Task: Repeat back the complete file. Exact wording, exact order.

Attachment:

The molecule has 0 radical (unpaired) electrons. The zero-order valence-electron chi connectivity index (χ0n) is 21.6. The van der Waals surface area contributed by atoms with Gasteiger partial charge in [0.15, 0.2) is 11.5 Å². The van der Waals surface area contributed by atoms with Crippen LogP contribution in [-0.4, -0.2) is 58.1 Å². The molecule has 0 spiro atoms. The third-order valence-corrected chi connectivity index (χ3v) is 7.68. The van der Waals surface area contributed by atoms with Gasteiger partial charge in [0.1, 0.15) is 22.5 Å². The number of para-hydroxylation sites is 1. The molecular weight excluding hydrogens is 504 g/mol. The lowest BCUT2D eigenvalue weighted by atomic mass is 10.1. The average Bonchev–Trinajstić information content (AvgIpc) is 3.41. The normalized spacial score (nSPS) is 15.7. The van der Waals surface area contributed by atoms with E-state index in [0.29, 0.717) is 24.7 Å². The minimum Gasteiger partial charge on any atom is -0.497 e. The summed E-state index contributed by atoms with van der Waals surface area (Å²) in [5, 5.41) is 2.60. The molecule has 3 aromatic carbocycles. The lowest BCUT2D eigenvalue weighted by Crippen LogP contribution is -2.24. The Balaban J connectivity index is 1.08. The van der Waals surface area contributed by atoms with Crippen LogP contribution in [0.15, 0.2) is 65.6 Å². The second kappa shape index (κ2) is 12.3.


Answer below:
The molecule has 0 radical (unpaired) electrons. The zero-order valence-electron chi connectivity index (χ0n) is 21.6. The van der Waals surface area contributed by atoms with Gasteiger partial charge in [0.15, 0.2) is 11.5 Å². The van der Waals surface area contributed by atoms with Crippen LogP contribution in [-0.4, -0.2) is 58.1 Å². The molecule has 0 spiro atoms. The third-order valence-corrected chi connectivity index (χ3v) is 7.68. The van der Waals surface area contributed by atoms with Gasteiger partial charge in [0.1, 0.15) is 22.5 Å². The number of para-hydroxylation sites is 1. The molecular weight excluding hydrogens is 504 g/mol. The lowest BCUT2D eigenvalue weighted by atomic mass is 10.1. The average Bonchev–Trinajstić information content (AvgIpc) is 3.41. The normalized spacial score (nSPS) is 15.7. The van der Waals surface area contributed by atoms with E-state index in [0.29, 0.717) is 24.7 Å². The minimum Gasteiger partial charge on any atom is -0.497 e. The summed E-state index contributed by atoms with van der Waals surface area (Å²) in [5, 5.41) is 2.60. The molecule has 3 aromatic carbocycles. The lowest BCUT2D eigenvalue weighted by Crippen LogP contribution is -2.24. The Balaban J connectivity index is 1.08. The van der Waals surface area contributed by atoms with Crippen LogP contribution in [0.15, 0.2) is 65.6 Å². The second kappa shape index (κ2) is 12.3.